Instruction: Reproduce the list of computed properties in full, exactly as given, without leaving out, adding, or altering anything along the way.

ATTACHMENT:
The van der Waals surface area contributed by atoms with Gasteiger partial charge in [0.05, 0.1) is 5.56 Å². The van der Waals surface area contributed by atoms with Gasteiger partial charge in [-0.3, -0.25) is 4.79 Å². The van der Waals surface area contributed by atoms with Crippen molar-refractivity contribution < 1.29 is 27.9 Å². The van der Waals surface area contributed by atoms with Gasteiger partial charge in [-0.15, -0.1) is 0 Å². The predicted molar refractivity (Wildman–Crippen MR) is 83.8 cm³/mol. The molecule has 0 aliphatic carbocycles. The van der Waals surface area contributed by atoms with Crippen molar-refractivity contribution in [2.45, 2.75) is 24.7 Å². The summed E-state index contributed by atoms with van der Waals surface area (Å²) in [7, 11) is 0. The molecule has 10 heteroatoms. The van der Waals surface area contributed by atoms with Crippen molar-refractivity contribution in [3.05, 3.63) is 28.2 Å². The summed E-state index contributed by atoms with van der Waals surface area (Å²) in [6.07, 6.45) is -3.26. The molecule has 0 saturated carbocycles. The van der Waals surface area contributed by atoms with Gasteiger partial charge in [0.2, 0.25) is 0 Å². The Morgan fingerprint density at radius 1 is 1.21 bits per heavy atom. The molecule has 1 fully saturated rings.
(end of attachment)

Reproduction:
The van der Waals surface area contributed by atoms with Gasteiger partial charge in [0.05, 0.1) is 5.56 Å². The van der Waals surface area contributed by atoms with Gasteiger partial charge in [-0.3, -0.25) is 4.79 Å². The van der Waals surface area contributed by atoms with Crippen molar-refractivity contribution < 1.29 is 27.9 Å². The van der Waals surface area contributed by atoms with Gasteiger partial charge in [-0.15, -0.1) is 0 Å². The predicted molar refractivity (Wildman–Crippen MR) is 83.8 cm³/mol. The molecule has 0 aliphatic carbocycles. The van der Waals surface area contributed by atoms with Crippen molar-refractivity contribution in [2.45, 2.75) is 24.7 Å². The summed E-state index contributed by atoms with van der Waals surface area (Å²) in [7, 11) is 0. The molecule has 10 heteroatoms. The van der Waals surface area contributed by atoms with Crippen molar-refractivity contribution in [3.05, 3.63) is 28.2 Å². The summed E-state index contributed by atoms with van der Waals surface area (Å²) in [6.07, 6.45) is -3.26. The molecule has 0 saturated carbocycles. The van der Waals surface area contributed by atoms with Gasteiger partial charge in [0.2, 0.25) is 0 Å². The Morgan fingerprint density at radius 1 is 1.21 bits per heavy atom. The molecule has 1 fully saturated rings.